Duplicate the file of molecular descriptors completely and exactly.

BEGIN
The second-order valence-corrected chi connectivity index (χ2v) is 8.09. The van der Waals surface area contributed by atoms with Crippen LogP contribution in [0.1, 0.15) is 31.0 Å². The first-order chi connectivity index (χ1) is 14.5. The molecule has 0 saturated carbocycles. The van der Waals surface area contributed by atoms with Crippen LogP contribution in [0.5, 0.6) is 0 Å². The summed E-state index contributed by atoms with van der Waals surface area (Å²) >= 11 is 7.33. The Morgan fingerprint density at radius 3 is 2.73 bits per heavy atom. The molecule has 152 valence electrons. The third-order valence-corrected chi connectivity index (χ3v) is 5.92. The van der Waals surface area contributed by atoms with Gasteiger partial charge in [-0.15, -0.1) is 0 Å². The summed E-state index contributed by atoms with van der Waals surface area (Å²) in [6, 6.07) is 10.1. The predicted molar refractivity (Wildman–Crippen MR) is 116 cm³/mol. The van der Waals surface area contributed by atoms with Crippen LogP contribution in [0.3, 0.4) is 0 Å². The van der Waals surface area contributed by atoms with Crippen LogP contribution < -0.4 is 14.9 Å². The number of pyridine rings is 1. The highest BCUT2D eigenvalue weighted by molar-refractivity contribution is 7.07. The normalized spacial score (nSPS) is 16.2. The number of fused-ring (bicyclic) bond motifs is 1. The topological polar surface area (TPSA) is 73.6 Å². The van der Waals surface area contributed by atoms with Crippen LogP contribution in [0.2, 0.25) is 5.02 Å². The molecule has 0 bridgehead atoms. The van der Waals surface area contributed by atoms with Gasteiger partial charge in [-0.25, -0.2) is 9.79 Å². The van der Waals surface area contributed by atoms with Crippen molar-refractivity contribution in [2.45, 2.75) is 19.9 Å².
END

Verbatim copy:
The second-order valence-corrected chi connectivity index (χ2v) is 8.09. The van der Waals surface area contributed by atoms with Crippen LogP contribution in [0.1, 0.15) is 31.0 Å². The first-order chi connectivity index (χ1) is 14.5. The molecule has 0 saturated carbocycles. The van der Waals surface area contributed by atoms with Crippen LogP contribution in [0.5, 0.6) is 0 Å². The summed E-state index contributed by atoms with van der Waals surface area (Å²) >= 11 is 7.33. The Morgan fingerprint density at radius 3 is 2.73 bits per heavy atom. The molecule has 152 valence electrons. The third-order valence-corrected chi connectivity index (χ3v) is 5.92. The van der Waals surface area contributed by atoms with Gasteiger partial charge in [-0.15, -0.1) is 0 Å². The summed E-state index contributed by atoms with van der Waals surface area (Å²) in [6, 6.07) is 10.1. The predicted molar refractivity (Wildman–Crippen MR) is 116 cm³/mol. The van der Waals surface area contributed by atoms with Crippen LogP contribution in [0.3, 0.4) is 0 Å². The van der Waals surface area contributed by atoms with Crippen LogP contribution < -0.4 is 14.9 Å². The number of pyridine rings is 1. The highest BCUT2D eigenvalue weighted by molar-refractivity contribution is 7.07. The normalized spacial score (nSPS) is 16.2. The number of fused-ring (bicyclic) bond motifs is 1. The topological polar surface area (TPSA) is 73.6 Å². The van der Waals surface area contributed by atoms with Crippen LogP contribution in [0.2, 0.25) is 5.02 Å². The molecule has 0 bridgehead atoms. The van der Waals surface area contributed by atoms with Gasteiger partial charge in [-0.25, -0.2) is 9.79 Å². The van der Waals surface area contributed by atoms with Crippen molar-refractivity contribution in [2.45, 2.75) is 19.9 Å².